The system works, or so we’ll pretend

The liberal line on Jose Padilla’s conviction has emerged, and it comes as no surprise. In the words of Stanford Law School professor Jenny Martinez, who has represented Padilla in related matters, “the trial showed that our federal courts are perfectly capable of dealing with terrorism cases.” (See also today’s lead editorial in the Washington Post.)
This statement is both wrong and (coming from Martinez) probably disingenuous. It’s wrong because no one case can show that our federal courts are “perfectly capable” of dealing with these matters. It’s probably disingenuous because Martinez seems to believe that Padilla did not receive justice. She states that “the jury’s guilty verdict should be appealed” and that “commentators called this. . .case notably thin.” Thus, Martinez doesn’t seem genuinely to think that the federal court system dealt with Padilla’s case very well at all; she’s just willing to vouch for the system for the sake of advancing her agenda.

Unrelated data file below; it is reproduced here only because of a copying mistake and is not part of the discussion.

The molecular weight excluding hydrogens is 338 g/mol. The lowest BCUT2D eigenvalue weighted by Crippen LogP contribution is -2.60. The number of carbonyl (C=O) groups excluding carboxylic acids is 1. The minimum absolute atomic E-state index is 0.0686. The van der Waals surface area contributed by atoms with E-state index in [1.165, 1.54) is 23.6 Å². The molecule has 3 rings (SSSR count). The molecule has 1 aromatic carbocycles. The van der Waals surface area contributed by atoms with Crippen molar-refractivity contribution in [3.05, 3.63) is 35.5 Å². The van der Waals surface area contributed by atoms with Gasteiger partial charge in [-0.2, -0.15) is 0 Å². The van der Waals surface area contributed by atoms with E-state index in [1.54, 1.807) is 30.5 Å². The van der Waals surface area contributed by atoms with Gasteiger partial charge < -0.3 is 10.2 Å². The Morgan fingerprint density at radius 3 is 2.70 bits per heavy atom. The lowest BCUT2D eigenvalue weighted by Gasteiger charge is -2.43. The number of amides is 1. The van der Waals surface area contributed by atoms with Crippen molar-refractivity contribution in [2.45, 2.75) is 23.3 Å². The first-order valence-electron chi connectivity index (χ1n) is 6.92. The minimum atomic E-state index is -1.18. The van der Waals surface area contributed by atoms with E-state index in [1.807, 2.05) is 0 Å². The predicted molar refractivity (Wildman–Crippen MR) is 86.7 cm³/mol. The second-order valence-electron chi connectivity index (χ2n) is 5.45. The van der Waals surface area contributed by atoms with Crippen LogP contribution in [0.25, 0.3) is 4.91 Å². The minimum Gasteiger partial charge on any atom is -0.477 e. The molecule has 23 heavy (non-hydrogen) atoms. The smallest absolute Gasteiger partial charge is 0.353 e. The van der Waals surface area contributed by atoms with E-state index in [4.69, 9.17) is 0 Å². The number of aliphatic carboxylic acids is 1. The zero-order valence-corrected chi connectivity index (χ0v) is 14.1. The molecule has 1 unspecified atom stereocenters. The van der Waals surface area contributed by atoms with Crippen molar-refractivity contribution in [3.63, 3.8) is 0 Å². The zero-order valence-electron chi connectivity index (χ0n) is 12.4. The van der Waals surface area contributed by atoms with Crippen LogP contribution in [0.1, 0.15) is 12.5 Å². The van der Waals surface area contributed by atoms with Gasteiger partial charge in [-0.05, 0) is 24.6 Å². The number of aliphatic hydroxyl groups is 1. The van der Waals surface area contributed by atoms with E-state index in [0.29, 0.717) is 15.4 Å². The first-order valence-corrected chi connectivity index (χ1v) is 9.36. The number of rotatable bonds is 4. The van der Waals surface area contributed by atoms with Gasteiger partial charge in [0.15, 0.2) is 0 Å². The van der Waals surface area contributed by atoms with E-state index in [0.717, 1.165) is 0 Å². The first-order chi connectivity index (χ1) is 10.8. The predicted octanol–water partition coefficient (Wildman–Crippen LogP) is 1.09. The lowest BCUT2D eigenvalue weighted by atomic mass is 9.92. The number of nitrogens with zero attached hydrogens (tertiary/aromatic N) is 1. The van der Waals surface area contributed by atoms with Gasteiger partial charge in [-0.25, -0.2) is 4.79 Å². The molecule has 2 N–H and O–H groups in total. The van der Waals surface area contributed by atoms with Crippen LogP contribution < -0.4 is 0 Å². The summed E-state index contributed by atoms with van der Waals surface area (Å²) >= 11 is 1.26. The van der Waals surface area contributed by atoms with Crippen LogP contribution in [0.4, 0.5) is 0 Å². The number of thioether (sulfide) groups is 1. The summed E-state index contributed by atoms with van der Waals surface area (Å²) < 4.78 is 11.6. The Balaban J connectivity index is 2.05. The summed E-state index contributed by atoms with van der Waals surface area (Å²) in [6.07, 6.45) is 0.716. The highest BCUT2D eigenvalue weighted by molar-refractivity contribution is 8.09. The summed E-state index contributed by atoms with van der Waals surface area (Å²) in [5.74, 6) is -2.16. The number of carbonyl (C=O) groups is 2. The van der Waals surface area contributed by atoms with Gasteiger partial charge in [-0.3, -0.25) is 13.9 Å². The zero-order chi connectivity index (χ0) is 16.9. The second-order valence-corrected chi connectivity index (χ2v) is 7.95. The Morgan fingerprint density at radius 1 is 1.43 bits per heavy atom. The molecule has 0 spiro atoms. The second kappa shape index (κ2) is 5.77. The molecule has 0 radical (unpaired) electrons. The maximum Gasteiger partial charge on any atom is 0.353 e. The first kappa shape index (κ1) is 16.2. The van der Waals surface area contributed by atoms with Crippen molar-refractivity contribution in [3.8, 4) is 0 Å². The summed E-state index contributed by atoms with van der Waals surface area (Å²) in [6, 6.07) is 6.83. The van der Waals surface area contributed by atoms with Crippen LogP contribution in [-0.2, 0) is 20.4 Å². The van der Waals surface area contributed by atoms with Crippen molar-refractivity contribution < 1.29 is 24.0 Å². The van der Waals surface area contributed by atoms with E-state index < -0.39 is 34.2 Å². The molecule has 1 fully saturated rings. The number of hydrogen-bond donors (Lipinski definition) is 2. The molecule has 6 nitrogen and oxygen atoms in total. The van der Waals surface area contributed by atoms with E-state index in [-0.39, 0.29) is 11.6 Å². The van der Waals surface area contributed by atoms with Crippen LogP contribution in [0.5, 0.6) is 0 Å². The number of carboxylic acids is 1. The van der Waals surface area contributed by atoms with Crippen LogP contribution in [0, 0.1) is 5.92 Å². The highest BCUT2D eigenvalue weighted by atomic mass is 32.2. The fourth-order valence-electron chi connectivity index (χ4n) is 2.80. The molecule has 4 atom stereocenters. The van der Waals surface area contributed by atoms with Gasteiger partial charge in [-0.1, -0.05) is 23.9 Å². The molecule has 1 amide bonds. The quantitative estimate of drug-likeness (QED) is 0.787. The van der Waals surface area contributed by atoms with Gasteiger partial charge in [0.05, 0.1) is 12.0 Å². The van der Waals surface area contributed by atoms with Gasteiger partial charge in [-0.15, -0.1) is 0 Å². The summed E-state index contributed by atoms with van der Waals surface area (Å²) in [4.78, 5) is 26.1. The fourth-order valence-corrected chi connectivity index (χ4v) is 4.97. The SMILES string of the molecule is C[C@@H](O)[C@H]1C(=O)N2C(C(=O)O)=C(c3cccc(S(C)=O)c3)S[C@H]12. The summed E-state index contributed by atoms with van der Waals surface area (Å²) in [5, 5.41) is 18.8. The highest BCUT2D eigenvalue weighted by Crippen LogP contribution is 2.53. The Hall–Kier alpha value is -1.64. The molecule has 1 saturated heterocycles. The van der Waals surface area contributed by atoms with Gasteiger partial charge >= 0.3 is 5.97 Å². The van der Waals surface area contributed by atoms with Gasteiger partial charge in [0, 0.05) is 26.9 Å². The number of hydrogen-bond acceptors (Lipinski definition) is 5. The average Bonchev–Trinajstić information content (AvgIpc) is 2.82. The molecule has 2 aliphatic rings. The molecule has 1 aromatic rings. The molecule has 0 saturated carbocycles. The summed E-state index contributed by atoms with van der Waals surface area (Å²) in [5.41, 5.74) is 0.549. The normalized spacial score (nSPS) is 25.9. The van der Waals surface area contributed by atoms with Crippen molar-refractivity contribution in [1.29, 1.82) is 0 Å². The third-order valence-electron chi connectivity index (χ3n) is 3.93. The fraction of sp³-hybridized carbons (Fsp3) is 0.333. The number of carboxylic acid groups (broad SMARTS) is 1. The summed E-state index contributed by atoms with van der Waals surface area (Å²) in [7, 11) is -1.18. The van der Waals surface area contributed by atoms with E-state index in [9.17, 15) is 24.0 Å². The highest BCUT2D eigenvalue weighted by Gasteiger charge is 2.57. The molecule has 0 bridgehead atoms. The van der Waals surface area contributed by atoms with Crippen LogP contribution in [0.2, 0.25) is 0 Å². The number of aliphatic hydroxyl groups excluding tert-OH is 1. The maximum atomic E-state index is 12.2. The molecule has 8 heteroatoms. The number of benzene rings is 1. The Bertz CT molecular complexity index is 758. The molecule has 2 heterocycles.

Moreover, to say that our federal courts can deal with terrorism cases is not to say that they should. This particular terrorist is an American citizen who was taken into custody on American soil, so I’m not troubled by the fact that he got a trial, though I’m not thrilled that the trial lasted five months. But it would be a travesty to grant such process (or indeed anything more than the most cursory hearing) to foreign terrorists captured, for example, on the battlefield.
Finally, though there are aspects of Padilla’s treatment with which I disagree, I agree with John that it was appropriate for the government to focus in the first instance on aggressively trying to find out what this terrorist knew before turning its attention to proving to a jury that, beyond a reasonable doubt, he had committed a crime.
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